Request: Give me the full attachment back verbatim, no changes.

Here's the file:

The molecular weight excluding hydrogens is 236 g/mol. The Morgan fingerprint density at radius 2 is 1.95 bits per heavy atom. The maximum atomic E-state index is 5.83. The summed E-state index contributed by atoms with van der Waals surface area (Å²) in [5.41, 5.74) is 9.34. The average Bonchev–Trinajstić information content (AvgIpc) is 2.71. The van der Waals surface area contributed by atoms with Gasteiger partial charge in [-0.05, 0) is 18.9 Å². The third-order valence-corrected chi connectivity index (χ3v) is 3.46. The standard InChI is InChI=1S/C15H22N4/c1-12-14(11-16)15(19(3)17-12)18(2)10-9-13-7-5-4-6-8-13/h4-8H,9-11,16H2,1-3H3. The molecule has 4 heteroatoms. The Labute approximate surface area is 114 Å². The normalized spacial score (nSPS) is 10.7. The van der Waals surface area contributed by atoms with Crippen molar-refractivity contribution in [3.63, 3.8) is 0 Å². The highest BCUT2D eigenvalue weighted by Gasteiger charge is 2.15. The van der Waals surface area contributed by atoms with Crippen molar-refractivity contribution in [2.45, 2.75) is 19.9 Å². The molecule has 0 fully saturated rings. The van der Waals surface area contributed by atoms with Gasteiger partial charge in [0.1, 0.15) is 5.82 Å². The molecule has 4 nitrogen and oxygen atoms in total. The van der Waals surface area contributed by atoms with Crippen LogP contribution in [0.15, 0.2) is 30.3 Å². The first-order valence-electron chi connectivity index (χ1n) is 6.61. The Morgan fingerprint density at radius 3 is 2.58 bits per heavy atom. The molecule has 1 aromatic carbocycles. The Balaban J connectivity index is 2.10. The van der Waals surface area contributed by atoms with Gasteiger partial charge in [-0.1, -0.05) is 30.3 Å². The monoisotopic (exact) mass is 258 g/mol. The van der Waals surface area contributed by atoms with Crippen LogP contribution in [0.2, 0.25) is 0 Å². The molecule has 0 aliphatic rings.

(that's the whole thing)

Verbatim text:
The molecular weight excluding hydrogens is 236 g/mol. The Morgan fingerprint density at radius 2 is 1.95 bits per heavy atom. The maximum atomic E-state index is 5.83. The summed E-state index contributed by atoms with van der Waals surface area (Å²) in [5.41, 5.74) is 9.34. The average Bonchev–Trinajstić information content (AvgIpc) is 2.71. The van der Waals surface area contributed by atoms with Gasteiger partial charge in [-0.05, 0) is 18.9 Å². The third-order valence-corrected chi connectivity index (χ3v) is 3.46. The standard InChI is InChI=1S/C15H22N4/c1-12-14(11-16)15(19(3)17-12)18(2)10-9-13-7-5-4-6-8-13/h4-8H,9-11,16H2,1-3H3. The molecule has 4 heteroatoms. The Labute approximate surface area is 114 Å². The normalized spacial score (nSPS) is 10.7. The van der Waals surface area contributed by atoms with Crippen molar-refractivity contribution in [3.63, 3.8) is 0 Å². The highest BCUT2D eigenvalue weighted by Gasteiger charge is 2.15. The van der Waals surface area contributed by atoms with Crippen molar-refractivity contribution in [2.45, 2.75) is 19.9 Å². The molecule has 0 fully saturated rings. The van der Waals surface area contributed by atoms with Gasteiger partial charge in [0.1, 0.15) is 5.82 Å². The molecule has 4 nitrogen and oxygen atoms in total. The van der Waals surface area contributed by atoms with Crippen LogP contribution in [0.15, 0.2) is 30.3 Å². The first-order valence-electron chi connectivity index (χ1n) is 6.61. The Morgan fingerprint density at radius 3 is 2.58 bits per heavy atom. The molecule has 1 aromatic carbocycles. The Balaban J connectivity index is 2.10. The van der Waals surface area contributed by atoms with Gasteiger partial charge in [-0.1, -0.05) is 30.3 Å². The monoisotopic (exact) mass is 258 g/mol. The van der Waals surface area contributed by atoms with Crippen LogP contribution in [0.2, 0.25) is 0 Å². The molecule has 0 aliphatic rings.